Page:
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Then and Now: Washington Street Bridge

October 29, 2018 GMT

Early bridges across the various channels of the Spokane River were made of wood, then steel, and, eventually, concrete or stone. And when the Great Northern Railroad depot opened on Havermale Island in 1902, with its iconic Clocktower, access from downtown was only via the Howard Street bridge. So a new steel-supported bridge was hastily built, aligned with Washington Street, that dead-ended at the depot to get passengers to the trains.

But within a few years, planners wanted to connect Washington Street, already designated as a north-south arterial to the South Hill, to horse-drawn and automotive traffic on the north side.

Two bridges were finished in 1908: A long concrete bridge over the north channel and another on the south channel that angled up steeply enough to clear the GN train tracks on Havermale Island to keep traffic moving during train operations. The original road bed was heavy timbers.

Fast forward to the 1960s and the steel beams under both Washington Street bridges were decayed by rust and a 12,000-pound weight limit was posted in 1971 for safety.

Traffic planners began planning for Washington and Stevens streets to be a couplet of one-way arterials through the downtown area. A Y-shaped bridge coming out of a tunnel on Havermale Island was put out for bid. Expo ’74 was just around the corner and the elegant bridge was also seen as a way to beautify the riverfront.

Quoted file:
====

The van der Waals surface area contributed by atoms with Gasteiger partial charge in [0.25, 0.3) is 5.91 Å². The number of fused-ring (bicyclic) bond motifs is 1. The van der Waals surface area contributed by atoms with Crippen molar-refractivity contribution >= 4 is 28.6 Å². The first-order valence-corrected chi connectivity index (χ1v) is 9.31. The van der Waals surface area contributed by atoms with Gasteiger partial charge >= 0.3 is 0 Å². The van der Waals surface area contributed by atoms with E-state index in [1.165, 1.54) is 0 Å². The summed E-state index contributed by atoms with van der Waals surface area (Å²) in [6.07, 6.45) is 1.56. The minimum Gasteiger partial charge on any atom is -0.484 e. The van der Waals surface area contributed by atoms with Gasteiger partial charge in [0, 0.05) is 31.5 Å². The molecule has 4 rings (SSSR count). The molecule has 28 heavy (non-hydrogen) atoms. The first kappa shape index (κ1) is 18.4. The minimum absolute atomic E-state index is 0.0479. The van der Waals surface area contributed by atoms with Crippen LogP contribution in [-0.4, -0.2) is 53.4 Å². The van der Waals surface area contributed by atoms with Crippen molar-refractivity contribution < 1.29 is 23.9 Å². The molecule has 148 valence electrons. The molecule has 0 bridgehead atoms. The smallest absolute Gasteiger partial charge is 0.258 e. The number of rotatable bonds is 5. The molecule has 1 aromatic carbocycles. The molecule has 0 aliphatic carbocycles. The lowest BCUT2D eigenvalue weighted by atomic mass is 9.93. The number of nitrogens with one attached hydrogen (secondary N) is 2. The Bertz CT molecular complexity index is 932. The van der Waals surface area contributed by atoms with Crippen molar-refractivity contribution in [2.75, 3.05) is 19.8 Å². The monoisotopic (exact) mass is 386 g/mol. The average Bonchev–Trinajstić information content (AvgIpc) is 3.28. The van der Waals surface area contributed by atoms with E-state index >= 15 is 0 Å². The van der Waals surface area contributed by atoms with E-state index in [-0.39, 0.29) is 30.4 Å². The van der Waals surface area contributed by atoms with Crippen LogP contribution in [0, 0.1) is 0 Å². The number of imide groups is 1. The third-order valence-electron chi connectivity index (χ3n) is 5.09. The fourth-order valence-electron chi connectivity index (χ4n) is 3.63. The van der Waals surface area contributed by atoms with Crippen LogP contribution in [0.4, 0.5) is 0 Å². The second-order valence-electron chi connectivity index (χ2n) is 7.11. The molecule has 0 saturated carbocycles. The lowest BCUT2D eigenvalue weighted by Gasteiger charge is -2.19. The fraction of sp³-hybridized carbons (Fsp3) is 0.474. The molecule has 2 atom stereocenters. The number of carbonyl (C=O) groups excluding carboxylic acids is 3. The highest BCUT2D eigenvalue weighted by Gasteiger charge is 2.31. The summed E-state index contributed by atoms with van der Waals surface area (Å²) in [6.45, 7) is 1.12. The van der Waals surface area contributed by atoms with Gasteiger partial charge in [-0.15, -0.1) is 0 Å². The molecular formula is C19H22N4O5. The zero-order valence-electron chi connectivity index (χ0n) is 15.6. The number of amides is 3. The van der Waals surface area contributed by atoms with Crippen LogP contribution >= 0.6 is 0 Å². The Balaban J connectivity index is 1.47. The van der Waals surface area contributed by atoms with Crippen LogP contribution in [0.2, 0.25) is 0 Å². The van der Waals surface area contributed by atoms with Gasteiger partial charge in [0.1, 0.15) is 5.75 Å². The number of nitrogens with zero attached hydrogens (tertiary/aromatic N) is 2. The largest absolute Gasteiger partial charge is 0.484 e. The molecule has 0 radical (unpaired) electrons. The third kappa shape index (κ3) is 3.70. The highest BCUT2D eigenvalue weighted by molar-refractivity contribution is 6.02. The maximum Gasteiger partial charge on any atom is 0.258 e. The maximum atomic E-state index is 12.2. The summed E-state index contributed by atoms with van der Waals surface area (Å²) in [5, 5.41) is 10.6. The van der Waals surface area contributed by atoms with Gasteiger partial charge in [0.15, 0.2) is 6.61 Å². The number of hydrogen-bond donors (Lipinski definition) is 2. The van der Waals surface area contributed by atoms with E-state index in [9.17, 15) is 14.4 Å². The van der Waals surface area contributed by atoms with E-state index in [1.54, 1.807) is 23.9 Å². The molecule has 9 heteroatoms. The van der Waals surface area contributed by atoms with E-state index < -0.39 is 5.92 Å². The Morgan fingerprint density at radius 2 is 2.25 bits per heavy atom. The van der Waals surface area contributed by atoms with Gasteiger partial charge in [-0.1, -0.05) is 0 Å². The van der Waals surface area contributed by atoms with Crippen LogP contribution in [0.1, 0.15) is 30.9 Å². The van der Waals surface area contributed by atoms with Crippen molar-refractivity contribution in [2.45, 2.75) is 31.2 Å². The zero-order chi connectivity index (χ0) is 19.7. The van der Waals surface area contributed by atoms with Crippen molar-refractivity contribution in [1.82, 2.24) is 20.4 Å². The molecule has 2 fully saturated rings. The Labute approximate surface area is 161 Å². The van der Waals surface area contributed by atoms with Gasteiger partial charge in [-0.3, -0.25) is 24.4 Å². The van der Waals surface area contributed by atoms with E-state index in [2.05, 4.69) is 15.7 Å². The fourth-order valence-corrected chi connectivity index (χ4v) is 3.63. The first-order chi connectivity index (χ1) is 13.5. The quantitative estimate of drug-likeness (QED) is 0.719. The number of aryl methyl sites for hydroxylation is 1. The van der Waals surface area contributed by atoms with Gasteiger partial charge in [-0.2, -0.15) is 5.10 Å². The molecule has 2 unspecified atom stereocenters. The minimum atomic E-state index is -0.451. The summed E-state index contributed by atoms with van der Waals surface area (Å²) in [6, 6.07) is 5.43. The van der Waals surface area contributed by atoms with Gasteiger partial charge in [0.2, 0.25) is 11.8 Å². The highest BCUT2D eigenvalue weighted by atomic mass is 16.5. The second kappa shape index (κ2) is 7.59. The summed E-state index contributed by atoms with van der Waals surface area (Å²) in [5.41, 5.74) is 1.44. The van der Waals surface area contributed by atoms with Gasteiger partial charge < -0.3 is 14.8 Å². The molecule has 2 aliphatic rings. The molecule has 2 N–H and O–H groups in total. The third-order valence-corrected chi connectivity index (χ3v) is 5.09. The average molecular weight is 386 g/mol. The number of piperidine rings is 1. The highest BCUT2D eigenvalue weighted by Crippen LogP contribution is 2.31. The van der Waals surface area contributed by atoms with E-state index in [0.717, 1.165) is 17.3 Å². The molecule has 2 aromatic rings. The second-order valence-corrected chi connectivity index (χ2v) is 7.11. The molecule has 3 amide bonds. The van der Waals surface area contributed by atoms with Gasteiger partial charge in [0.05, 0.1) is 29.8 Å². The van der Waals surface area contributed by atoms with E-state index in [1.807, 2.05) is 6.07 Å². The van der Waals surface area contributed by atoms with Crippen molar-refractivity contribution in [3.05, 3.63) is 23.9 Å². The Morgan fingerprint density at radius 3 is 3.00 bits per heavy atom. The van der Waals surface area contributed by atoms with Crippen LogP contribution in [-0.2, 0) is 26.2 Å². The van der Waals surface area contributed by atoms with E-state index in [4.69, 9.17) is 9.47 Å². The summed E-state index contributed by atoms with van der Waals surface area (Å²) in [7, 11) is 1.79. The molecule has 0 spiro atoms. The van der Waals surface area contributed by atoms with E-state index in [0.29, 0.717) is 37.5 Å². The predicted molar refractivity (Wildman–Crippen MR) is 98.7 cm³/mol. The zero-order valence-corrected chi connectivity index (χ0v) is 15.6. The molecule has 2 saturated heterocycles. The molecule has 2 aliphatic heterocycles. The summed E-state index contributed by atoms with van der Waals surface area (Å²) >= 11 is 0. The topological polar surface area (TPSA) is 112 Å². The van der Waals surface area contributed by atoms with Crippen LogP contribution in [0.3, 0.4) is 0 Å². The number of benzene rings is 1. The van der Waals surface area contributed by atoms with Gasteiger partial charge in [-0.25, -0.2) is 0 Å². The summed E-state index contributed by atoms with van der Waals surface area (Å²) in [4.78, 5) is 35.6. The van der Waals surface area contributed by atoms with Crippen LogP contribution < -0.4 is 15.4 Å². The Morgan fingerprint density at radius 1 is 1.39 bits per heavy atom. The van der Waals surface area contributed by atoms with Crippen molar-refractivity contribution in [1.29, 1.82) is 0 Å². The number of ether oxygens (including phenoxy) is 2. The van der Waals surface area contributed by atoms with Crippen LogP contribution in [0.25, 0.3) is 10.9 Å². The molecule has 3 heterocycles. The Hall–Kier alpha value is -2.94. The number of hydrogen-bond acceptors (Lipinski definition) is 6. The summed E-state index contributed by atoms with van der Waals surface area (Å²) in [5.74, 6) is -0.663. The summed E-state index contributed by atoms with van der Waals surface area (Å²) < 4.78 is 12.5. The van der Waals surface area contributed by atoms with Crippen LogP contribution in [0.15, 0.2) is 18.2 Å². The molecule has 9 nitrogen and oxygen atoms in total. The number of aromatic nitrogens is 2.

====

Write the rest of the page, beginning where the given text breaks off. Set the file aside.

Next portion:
Glen Yake, the assistant city manager for engineering, said the bridge design would separate arterial traffic from pedestrian traffic and “give pedestrians a new and most pleasant experience in a park-like setting as opposed to a walkway adjoining the traffic way.” The state Urban Arterial Board would pay for most of it and the new tunnel on the island would keep cars and trucks moving while parkgoers strolled unimpeded.

When the first drawings of the bridge were released in 1972, city manager Sylvan Fullwiler called the bridge a “magnificent contribution to beautification of the entire downtown district.” Fullwiler said the bridge “will have a significant impact on the traffic flow through the central business district.” The couplet bridge opened in July of 1973.